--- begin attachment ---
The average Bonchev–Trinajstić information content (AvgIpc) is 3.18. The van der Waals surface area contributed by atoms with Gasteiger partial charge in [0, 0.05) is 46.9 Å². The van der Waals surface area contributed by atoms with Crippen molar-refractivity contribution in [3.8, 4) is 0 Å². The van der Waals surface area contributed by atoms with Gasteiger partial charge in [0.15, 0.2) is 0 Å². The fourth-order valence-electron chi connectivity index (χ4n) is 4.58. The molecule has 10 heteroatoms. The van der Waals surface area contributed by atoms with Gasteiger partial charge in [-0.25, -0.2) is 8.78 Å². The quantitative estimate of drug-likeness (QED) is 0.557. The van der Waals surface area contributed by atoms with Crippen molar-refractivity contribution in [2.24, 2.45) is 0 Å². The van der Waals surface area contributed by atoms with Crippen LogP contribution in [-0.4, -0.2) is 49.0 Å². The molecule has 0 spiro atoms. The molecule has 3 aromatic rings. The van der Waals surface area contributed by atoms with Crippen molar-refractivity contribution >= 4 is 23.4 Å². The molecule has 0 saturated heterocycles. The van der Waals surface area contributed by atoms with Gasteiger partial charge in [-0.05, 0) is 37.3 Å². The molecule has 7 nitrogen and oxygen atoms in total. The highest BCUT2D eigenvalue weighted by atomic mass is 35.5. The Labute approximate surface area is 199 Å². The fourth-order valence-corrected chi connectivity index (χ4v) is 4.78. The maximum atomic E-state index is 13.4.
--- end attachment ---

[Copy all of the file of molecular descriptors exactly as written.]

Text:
The average Bonchev–Trinajstić information content (AvgIpc) is 3.18. The van der Waals surface area contributed by atoms with Gasteiger partial charge in [0, 0.05) is 46.9 Å². The van der Waals surface area contributed by atoms with Crippen molar-refractivity contribution in [3.8, 4) is 0 Å². The van der Waals surface area contributed by atoms with Gasteiger partial charge in [0.15, 0.2) is 0 Å². The fourth-order valence-electron chi connectivity index (χ4n) is 4.58. The molecule has 10 heteroatoms. The van der Waals surface area contributed by atoms with Gasteiger partial charge in [-0.25, -0.2) is 8.78 Å². The quantitative estimate of drug-likeness (QED) is 0.557. The van der Waals surface area contributed by atoms with Crippen molar-refractivity contribution in [2.24, 2.45) is 0 Å². The van der Waals surface area contributed by atoms with Crippen LogP contribution in [-0.4, -0.2) is 49.0 Å². The molecule has 0 spiro atoms. The molecule has 3 aromatic rings. The van der Waals surface area contributed by atoms with Crippen molar-refractivity contribution >= 4 is 23.4 Å². The molecule has 0 saturated heterocycles. The van der Waals surface area contributed by atoms with Gasteiger partial charge in [-0.05, 0) is 37.3 Å². The molecule has 7 nitrogen and oxygen atoms in total. The highest BCUT2D eigenvalue weighted by atomic mass is 35.5. The Labute approximate surface area is 199 Å². The fourth-order valence-corrected chi connectivity index (χ4v) is 4.78. The maximum atomic E-state index is 13.4.